You may be familiar with SIM (subscriber identity module) cards found in cell phones, but did you know SIM cards are also used to serve a range of applications other than mobile phone usage and tracking? The purpose of SIM cards is to access wireless networks and transmit data, which makes them a cornerstone in the development of Internet of Things technology. Due to the elaborate and industrious nature of IoT, the applications an IoT SIM card must endure are much more rigorous and taxing than the abuse an average cell phone takes, presenting new challenges for the card itself.
Getting online and connected is only the start for any Internet of Things plan. Neo’s self-serve marketplace makes it easy to purchase SIMs and the data you need for your IoT devices, but that’s not the end of the process. With Neo, you also get connectivity management via the cloud-based AerPort platform from Aeris.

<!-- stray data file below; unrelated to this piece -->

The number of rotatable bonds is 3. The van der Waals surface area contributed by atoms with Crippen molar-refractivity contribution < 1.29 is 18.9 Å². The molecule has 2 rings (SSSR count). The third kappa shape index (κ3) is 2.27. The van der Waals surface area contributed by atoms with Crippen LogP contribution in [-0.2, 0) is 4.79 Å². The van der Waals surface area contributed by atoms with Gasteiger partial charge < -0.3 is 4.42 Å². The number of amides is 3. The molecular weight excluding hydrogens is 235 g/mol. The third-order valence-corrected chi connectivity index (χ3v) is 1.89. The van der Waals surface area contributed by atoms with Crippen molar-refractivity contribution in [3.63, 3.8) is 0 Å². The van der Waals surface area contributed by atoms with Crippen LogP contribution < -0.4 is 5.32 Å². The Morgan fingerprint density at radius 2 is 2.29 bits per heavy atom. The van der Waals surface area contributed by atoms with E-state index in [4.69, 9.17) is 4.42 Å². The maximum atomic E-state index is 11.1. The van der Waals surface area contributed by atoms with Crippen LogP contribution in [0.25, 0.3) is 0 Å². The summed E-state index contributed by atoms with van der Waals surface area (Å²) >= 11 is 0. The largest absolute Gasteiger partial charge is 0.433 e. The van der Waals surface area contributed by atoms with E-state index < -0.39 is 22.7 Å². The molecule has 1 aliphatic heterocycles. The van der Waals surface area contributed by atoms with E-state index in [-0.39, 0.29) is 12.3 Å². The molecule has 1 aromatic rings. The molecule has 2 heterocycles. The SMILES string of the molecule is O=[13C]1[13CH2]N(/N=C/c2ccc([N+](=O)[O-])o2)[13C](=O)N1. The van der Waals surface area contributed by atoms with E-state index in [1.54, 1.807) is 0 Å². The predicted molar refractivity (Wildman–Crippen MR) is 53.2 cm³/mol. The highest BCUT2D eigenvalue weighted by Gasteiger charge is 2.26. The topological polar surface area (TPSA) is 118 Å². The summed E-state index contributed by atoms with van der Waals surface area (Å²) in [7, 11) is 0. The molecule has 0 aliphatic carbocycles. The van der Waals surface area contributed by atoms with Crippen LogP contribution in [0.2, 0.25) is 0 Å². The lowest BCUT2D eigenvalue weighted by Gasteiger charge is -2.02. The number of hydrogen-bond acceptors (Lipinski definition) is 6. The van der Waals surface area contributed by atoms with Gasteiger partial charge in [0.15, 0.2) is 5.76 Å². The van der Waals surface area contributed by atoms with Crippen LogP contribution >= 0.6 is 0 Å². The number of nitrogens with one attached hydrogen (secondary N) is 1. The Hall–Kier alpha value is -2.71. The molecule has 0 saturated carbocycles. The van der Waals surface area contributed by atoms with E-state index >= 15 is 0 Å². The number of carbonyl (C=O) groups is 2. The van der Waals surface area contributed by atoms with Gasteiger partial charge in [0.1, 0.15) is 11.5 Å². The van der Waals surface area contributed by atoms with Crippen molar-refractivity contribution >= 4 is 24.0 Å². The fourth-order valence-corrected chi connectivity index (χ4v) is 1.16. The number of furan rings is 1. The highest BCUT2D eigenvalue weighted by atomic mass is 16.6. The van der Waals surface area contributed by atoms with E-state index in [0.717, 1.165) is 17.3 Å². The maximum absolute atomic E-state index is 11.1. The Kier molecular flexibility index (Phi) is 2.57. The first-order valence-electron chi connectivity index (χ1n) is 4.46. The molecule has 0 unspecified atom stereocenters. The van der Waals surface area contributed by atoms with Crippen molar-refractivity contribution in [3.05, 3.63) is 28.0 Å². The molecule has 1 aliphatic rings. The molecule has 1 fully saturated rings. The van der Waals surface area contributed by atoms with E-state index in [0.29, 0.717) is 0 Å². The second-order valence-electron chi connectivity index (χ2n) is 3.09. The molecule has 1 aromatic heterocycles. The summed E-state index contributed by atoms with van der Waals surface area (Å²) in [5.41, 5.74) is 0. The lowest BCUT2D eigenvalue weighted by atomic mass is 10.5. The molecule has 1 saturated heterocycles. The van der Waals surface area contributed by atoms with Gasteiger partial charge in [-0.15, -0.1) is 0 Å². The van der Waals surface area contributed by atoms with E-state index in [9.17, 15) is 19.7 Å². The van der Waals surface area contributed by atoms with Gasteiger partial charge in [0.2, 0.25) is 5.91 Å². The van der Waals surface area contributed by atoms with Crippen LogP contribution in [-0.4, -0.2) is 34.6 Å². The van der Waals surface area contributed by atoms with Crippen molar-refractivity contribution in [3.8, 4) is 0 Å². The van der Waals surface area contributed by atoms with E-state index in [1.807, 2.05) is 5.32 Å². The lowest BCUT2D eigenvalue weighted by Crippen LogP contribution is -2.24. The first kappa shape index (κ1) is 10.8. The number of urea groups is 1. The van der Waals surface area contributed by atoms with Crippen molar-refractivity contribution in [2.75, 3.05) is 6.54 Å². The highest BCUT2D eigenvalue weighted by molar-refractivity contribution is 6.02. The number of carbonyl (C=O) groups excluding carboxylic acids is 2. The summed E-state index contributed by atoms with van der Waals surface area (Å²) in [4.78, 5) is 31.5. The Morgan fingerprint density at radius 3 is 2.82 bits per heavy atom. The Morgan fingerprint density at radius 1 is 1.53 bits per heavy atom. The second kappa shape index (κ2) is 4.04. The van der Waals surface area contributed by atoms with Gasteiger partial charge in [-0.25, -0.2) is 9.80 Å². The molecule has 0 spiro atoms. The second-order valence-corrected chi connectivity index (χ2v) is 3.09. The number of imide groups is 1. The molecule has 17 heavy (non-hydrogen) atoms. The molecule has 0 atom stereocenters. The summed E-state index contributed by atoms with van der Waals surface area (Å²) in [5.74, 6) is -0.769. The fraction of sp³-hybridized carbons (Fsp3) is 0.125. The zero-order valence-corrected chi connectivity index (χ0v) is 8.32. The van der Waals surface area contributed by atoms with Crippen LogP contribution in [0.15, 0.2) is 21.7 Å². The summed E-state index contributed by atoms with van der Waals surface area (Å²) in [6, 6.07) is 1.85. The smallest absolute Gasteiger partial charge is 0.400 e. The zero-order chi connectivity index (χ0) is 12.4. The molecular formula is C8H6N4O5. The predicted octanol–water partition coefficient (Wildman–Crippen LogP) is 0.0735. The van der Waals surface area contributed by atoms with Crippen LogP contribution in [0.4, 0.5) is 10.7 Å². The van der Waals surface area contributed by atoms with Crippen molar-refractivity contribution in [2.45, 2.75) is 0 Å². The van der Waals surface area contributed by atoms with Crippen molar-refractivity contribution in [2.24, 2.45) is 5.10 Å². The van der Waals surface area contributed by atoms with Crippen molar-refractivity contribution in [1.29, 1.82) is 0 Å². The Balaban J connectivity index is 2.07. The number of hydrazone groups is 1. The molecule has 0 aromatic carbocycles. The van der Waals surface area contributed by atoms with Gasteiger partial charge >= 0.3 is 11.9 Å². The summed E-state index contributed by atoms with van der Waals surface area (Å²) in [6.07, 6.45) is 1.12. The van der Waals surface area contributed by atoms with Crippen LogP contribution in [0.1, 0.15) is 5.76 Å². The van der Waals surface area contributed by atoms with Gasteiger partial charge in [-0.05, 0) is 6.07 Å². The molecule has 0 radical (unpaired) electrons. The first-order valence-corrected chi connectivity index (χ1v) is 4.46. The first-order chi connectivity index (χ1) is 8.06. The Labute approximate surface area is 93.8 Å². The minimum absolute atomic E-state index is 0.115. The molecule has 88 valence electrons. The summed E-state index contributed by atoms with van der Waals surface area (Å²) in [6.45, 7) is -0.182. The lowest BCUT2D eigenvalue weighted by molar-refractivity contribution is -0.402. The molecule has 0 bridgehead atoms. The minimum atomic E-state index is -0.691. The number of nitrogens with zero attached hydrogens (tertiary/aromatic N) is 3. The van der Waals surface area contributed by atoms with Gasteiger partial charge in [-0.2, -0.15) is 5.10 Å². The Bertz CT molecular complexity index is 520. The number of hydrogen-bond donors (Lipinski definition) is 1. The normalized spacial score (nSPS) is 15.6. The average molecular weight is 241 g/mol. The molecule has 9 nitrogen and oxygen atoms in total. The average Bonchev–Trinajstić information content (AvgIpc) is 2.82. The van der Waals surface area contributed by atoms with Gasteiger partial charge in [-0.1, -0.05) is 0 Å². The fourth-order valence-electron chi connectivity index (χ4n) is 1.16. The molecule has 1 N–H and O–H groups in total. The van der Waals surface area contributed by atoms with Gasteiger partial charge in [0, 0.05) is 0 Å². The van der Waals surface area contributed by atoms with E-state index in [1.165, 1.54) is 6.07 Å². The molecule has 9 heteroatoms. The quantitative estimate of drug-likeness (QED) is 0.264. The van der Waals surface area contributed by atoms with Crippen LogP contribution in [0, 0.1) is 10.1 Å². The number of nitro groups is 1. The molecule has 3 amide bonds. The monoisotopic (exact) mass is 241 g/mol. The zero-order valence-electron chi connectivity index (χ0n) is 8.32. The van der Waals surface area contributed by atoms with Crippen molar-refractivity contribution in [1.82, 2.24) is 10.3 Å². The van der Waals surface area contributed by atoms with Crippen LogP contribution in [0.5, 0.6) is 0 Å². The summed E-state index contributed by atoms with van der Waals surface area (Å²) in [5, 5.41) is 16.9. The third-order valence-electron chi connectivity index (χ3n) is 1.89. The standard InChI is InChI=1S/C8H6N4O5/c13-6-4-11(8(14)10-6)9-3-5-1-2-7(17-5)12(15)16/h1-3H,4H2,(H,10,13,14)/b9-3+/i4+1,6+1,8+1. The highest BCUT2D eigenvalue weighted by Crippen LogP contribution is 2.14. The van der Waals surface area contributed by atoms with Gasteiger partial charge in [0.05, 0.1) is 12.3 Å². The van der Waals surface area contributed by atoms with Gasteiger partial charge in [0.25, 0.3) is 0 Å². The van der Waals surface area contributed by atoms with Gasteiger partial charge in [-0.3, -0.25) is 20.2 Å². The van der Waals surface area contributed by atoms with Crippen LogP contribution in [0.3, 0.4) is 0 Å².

AT&T’s shutdown of their 2G GSM/GPRS network has begun and will be complete in 21 months. If you have been in the M2M/IoT industry for a while, you know that the technology and networks are continuously evolving. In fact, there have already been two cellular technology sunsets in the recent past (the ANSI-136 TDMA shutdown in the early 2000’s and the AMPS Sunset in